1. Deploy the nginx-example helm chart on Kubernetes


    To deploy the nginx-example Helm chart on Kubernetes using Pulumi, you would need to use the Chart resource from the @pulumi/kubernetes package. This resource allows you to deploy Helm charts in a very similar way you would from the Helm CLI.

    The Chart resource requires several parameters, such as the chart name, the version (optional), and any custom values you want to configure. Since Helm charts can be hosted in various repositories, you may also need to specify the repo parameter to point to the Helm repository that hosts your chart if it's not a chart available in the default Helm repo.

    Here is a TypeScript program that uses Pulumi to deploy the nginx-example chart. This example assumes that you already have a Kubernetes cluster running and that you have configured Pulumi to communicate with it. If your Helm chart is hosted on a non-default repository, you'll need to specify the repository URL with the repo option.

    import * as k8s from '@pulumi/kubernetes'; // Deploy an nginx-example Helm chart. const nginxChart = new k8s.helm.v3.Chart('nginx-example', { chart: 'nginx', // If your nginx-example chart is in a custom repository, uncomment the following line and // replace the URL with the custom repository URL. // repo: 'https://charts.example.com/', version: '1.16.1', // specify the exact chart version you want to deploy values: { // You can define custom values for your Helm chart here, e.g. // replicaCount: 3, }, }); // Export the public URL for the nginx-example service. export const nginxUrl = nginxChart.getResourceProperty('v1/Service', 'nginx-example', 'status').apply(status => `http://${status.loadBalancer.ingress[0].ip}`);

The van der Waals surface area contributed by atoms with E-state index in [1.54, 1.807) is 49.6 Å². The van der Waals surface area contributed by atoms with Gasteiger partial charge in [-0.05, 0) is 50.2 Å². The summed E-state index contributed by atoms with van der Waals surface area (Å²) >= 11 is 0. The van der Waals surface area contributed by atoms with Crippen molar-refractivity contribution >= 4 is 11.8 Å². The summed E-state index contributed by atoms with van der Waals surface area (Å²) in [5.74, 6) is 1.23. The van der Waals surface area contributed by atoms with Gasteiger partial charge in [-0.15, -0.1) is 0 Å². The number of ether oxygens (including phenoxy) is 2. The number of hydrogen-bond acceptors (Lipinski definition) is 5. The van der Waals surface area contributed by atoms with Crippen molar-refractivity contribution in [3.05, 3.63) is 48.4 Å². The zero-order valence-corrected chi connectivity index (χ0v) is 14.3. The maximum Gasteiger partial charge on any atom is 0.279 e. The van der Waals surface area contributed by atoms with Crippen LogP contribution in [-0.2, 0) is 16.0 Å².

In the above program:

    1. We import the @pulumi/kubernetes package.
    2. We create a new Chart resource named nginx-example. The chart parameter specifies the name of the chart to deploy, and the repo parameter would specify the repository URL if needed.
    3. The version parameter specifies the version of the chart that you want to deploy. This is not always necessary, but it's good practice to ensure your deployments are repeatable.
    4. The values property can optionally be used to customize the Helm chart by providing a set of values, such as the number of replicas.
    5. Finally, we export a URL that can be used to access the nginx service. The getResourceProperty function reads a property from a deployed resource, and we're looking up the load balancer's IP address for the service created by the Helm chart.

    This program assumes:

    • You have access to a Kubernetes cluster.
    • The Pulumi CLI is installed and configured to use the kubeconfig file for your cluster.
    • Your chosen Helm chart is named 'nginx-example', and you want to deploy version '1.16.1'.

    Before you run the program with Pulumi, make sure to install the necessary npm packages:

    npm install @pulumi/kubernetes

    After saving the TypeScript program to a file named index.ts, you can deploy it using the Pulumi command-line interface:

    pulumi up

    Upon successful execution, Pulumi will provision the specified Helm chart on your Kubernetes cluster, and the output will display the public URL for the nginx service. Remember that the actual URL will only be available if your service is of type LoadBalancer and the cloud provider has finished provisioning an external IP address.